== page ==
Last Party at the Palace: High Society
Matthew Macfadyen narrated this Channel 4 Documentary in December 2007.
The Telegraph had the following to say about the Last Party at the Palace:
marking the 50th anniversary of the demise, in July 1958, of one of high society’s “most elaborate and archaic aristocratic ceremonies”. Namely, the presentation at court of the year’s fresh crop of debutantes, or marriageable young virgins of good breeding. For 200 years these curtseys before the monarch marked the beginning of the “Season”, the annual round of balls, parties and sporting events that for debutantes doubled as a four-month hunt for a husband with prospects and, preferably, a title. Why exactly the young Queen Elizabeth II decided the 1958 presentation should be the last was, oddly, not explored here. (Other than to quote her sister Princess Margaret’s opinion that “every tart in London is getting in on the act”.) Instead, the film fell back on familiar ground, opening out the subject to explore how it was representative of wider changes in society as a whole. So we heard for the gazillionth time how the postwar period, especially the 1960s, was a time of massive social upheaval. How all social certainties and the deference of centuries crumbled in the face of hairy young men with guitars and the advent of the mini skirt. And everyone became a rebel overnight. Some elements of the otherwise enjoyable film were fascinating: the rigidity of decorum, the social engineering, the sexual naivety, the incredibly low educational horizons that meant just four of that year’s 1,400 debutantes went on to university. Then there was the fact that two 1958 debutantes became very real rebels, one a leading communist (Teresa Hayter), another a convicted IRA art thief (Rose Dugdale). Others went on to careers on the catwalk, in art and writing – very admirable, though one suspects they might have been slightly less impressive had they been compared with the achievements of other less privileged women of the period. Damningly, not one of the 1958 debutantes interviewed bemoaned the passing of this most iconic of old ways. Here, it seems, was one “tradition” that could happily stay dead and buried.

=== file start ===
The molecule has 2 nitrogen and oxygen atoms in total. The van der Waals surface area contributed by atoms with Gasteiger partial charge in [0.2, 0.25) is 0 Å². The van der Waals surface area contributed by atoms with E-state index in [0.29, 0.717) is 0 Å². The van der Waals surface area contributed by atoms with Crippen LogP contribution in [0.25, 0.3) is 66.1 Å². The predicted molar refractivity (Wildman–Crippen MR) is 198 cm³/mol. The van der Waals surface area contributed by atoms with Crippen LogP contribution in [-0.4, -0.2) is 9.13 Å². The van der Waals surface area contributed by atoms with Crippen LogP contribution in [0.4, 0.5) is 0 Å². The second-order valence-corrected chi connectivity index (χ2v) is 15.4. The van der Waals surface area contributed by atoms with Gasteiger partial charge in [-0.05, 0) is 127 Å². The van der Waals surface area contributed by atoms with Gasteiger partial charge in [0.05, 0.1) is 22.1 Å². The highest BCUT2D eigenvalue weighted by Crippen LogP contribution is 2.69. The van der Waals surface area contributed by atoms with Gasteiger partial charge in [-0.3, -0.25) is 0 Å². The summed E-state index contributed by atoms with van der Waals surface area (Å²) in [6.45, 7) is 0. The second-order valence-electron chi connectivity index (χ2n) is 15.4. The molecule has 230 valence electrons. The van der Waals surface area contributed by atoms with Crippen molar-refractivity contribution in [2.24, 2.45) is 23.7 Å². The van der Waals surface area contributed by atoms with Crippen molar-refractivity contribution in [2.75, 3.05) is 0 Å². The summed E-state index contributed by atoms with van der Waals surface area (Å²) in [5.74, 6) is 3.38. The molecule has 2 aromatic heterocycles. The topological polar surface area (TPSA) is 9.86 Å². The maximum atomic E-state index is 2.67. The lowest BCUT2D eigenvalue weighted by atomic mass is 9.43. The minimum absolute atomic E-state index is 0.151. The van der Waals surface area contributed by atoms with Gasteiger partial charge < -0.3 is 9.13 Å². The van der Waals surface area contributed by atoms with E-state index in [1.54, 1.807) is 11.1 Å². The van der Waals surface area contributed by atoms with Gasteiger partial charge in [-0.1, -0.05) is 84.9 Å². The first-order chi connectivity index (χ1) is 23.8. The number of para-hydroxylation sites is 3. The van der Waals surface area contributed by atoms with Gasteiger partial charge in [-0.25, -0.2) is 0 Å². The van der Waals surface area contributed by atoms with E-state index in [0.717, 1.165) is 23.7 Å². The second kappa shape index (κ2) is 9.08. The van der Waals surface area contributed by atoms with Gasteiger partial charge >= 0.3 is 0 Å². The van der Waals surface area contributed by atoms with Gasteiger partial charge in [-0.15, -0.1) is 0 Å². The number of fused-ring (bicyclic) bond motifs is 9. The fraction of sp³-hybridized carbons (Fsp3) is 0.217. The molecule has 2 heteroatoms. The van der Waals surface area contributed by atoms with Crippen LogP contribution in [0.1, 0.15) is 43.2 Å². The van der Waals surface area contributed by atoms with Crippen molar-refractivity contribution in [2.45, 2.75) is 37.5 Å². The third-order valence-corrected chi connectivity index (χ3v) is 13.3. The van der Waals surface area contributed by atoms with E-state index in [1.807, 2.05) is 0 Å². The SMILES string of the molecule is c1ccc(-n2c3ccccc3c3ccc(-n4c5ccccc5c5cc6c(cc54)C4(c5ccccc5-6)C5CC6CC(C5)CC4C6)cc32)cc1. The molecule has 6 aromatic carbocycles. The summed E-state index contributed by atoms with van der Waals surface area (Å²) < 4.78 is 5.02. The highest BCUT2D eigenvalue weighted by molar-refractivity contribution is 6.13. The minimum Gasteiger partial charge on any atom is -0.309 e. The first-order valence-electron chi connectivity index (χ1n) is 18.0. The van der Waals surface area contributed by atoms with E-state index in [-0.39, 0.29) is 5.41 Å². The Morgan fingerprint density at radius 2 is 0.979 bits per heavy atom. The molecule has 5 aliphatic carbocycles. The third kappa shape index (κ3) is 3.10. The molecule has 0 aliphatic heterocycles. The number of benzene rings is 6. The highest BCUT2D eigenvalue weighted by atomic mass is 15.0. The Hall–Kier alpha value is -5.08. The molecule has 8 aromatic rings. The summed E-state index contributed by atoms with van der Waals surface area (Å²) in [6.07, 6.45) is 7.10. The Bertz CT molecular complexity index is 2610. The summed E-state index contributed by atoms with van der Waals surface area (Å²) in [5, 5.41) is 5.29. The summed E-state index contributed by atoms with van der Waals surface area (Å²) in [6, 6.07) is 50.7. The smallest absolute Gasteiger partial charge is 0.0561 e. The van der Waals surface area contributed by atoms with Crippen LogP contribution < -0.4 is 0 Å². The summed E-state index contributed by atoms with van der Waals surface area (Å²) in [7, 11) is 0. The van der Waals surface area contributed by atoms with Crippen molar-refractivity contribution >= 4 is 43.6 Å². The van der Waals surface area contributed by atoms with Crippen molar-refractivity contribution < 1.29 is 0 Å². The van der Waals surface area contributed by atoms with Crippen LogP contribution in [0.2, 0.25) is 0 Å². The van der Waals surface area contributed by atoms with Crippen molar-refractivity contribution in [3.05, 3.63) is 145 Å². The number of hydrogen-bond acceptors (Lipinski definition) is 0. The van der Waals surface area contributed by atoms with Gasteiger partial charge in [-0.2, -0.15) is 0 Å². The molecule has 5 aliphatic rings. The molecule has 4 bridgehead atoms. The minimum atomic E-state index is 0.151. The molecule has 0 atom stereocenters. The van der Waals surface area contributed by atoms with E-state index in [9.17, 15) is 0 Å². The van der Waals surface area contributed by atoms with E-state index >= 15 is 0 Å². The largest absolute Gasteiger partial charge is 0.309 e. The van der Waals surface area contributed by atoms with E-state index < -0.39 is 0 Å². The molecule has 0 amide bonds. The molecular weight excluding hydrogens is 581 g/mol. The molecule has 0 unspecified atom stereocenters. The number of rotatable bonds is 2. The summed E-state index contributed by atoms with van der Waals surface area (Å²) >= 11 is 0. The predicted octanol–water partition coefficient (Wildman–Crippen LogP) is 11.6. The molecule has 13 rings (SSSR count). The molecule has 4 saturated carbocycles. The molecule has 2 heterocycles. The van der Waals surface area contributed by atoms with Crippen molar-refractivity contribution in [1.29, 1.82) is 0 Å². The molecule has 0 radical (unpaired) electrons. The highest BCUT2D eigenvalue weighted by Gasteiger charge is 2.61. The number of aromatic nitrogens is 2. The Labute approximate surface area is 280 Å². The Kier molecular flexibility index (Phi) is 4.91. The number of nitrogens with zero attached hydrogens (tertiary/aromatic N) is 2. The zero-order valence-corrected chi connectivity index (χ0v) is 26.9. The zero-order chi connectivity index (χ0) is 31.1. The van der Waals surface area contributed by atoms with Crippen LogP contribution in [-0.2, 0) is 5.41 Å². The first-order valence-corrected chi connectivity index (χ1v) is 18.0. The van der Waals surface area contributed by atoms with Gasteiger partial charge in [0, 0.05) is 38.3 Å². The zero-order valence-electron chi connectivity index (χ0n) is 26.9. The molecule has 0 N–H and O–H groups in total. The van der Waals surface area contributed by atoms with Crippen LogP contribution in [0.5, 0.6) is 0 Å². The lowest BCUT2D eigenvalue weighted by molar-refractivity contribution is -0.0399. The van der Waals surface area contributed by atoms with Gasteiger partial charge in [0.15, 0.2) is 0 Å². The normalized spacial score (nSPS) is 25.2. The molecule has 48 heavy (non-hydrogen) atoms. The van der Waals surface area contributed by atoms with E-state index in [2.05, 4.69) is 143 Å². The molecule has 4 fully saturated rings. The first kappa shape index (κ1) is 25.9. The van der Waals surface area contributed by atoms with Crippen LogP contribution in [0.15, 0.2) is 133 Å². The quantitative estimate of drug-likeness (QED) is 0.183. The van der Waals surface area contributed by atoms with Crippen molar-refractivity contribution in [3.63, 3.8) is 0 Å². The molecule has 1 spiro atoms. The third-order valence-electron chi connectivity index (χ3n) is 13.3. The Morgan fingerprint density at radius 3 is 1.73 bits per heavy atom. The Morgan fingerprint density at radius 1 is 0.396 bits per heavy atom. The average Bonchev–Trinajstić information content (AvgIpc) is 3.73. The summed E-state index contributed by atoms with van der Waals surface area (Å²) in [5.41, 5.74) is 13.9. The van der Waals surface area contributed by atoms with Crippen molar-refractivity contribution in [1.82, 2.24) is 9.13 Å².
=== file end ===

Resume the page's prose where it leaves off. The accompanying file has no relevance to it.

2 Clips can be found on the Channel 4 website